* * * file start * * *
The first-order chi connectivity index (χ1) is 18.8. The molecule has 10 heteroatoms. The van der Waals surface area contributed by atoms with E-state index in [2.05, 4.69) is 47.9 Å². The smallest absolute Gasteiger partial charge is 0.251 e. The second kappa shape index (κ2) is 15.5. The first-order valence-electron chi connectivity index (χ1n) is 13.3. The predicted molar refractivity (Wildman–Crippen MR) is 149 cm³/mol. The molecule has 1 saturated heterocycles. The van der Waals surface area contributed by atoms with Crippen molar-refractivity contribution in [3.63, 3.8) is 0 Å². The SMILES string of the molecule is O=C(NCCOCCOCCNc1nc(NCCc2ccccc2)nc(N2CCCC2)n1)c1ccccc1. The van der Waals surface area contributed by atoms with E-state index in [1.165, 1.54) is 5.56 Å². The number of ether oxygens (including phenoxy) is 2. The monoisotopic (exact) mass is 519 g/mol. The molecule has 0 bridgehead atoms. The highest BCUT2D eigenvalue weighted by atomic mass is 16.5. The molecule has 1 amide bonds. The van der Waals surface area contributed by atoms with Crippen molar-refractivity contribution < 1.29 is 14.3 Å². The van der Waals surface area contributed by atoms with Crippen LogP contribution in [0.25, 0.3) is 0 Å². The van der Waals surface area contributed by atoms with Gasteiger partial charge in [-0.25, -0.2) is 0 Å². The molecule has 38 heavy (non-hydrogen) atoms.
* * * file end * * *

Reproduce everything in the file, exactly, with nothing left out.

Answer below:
The first-order chi connectivity index (χ1) is 18.8. The molecule has 10 heteroatoms. The van der Waals surface area contributed by atoms with E-state index in [2.05, 4.69) is 47.9 Å². The smallest absolute Gasteiger partial charge is 0.251 e. The second kappa shape index (κ2) is 15.5. The first-order valence-electron chi connectivity index (χ1n) is 13.3. The predicted molar refractivity (Wildman–Crippen MR) is 149 cm³/mol. The molecule has 1 saturated heterocycles. The van der Waals surface area contributed by atoms with Crippen molar-refractivity contribution in [3.63, 3.8) is 0 Å². The SMILES string of the molecule is O=C(NCCOCCOCCNc1nc(NCCc2ccccc2)nc(N2CCCC2)n1)c1ccccc1. The van der Waals surface area contributed by atoms with E-state index in [1.165, 1.54) is 5.56 Å². The number of ether oxygens (including phenoxy) is 2. The monoisotopic (exact) mass is 519 g/mol. The molecule has 0 bridgehead atoms. The highest BCUT2D eigenvalue weighted by atomic mass is 16.5. The molecule has 1 amide bonds. The van der Waals surface area contributed by atoms with Crippen molar-refractivity contribution < 1.29 is 14.3 Å². The van der Waals surface area contributed by atoms with Crippen LogP contribution in [0.25, 0.3) is 0 Å². The van der Waals surface area contributed by atoms with Gasteiger partial charge in [-0.25, -0.2) is 0 Å². The molecule has 38 heavy (non-hydrogen) atoms.